PHNOM PENH, Cambodia — North Korea on July 12 insisted it needs atomic weaponry to deter a U.S. nuclear threat, and vowed never to give up its right to launch rockets as part of what it called a peaceful space program.
Washington’s aim is to “eliminate the political ideology and system our people have opted for,” Foreign Minister Pak Ui-Chun told those attending the Association of Southeast Asian Nations Regional Forum, according to a summary given to reporters by his delegation.
North Korea’s April 13 launch of a long-range rocket 13 heightened regional tensions and sank a deal with the United States reached Feb. 29. Under that agreement, the North had agreed to freeze its uranium enrichment plant and suspend nuclear and missile tests, while the U.S. promised 240,000 tons of food aid.
The U.S. and its allies described the rocket launch as a disguised missile test, while the North said its aim was only to put a satellite into orbit. The rocket failed soon after takeoff.
Pak, according to the summary, told fellow foreign ministers at the forum that it was the U.S. that scrapped the deal and was to blame for tensions on the Korean peninsula.
The United States, Japan and South Korea held a joint meeting July 12 on the sidelines of the forum, where the nations warned that “any provocation by North Korea ... will be met with a resolute and coordinated response from the international community.”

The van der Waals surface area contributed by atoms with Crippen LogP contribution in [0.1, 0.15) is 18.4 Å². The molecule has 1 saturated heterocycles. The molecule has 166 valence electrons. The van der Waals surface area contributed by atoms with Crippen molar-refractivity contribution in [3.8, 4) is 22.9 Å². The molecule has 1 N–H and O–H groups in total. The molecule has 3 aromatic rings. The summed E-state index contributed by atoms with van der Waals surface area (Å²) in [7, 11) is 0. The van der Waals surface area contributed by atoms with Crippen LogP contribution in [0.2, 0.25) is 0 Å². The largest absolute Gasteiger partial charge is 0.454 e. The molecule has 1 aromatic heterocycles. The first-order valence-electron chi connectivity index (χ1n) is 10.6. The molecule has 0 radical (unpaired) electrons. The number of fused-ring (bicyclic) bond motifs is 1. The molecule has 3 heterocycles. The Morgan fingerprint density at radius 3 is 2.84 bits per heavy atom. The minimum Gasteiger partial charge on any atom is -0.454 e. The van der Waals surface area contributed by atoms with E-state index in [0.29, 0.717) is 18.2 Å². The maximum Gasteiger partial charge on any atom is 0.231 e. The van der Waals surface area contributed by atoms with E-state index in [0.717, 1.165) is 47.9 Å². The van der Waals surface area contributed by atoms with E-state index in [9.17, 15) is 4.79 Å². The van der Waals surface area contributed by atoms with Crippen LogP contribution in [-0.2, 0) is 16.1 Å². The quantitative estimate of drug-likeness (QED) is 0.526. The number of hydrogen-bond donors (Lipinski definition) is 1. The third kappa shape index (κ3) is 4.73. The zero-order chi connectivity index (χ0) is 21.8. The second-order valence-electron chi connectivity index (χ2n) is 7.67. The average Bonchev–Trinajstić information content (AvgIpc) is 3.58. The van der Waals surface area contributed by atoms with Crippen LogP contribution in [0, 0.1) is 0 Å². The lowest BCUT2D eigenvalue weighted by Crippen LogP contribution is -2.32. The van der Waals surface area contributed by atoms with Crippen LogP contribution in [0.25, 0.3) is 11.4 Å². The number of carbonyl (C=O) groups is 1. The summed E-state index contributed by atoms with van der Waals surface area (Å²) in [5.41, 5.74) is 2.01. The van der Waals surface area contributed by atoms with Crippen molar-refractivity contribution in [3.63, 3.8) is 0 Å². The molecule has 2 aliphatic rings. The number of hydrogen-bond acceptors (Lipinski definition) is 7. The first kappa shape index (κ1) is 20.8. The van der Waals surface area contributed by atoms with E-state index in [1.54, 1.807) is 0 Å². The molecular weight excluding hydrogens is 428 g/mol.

The statement also expressed “deep concern about the well-being of the North Korean people and the grave human rights situation in North Korea.”
Pak, in his comments to the gathering in Phnom Penh, cited the use of a North Korean flag as a target during a major U.S.-South Korean live-fire exercise in the South as a “clear proof of the hostile intent of the U.S.”
It said the North would never give up its sovereign right “to explore and utilize the outer space and to develop nuclear energy for peaceful purpose” by building light water reactors to generate electricity.
Pyongyang says its uranium enrichment plant is intended to fuel light water reactors to generate power. Scientists say the plant could easily be reconfigured to produce bomb-making material, supplementing its current plutonium program.
Six-party talks, which envisage a peace treaty and other benefits if the North scraps its atomic weaponry, have been stalled since December 2008.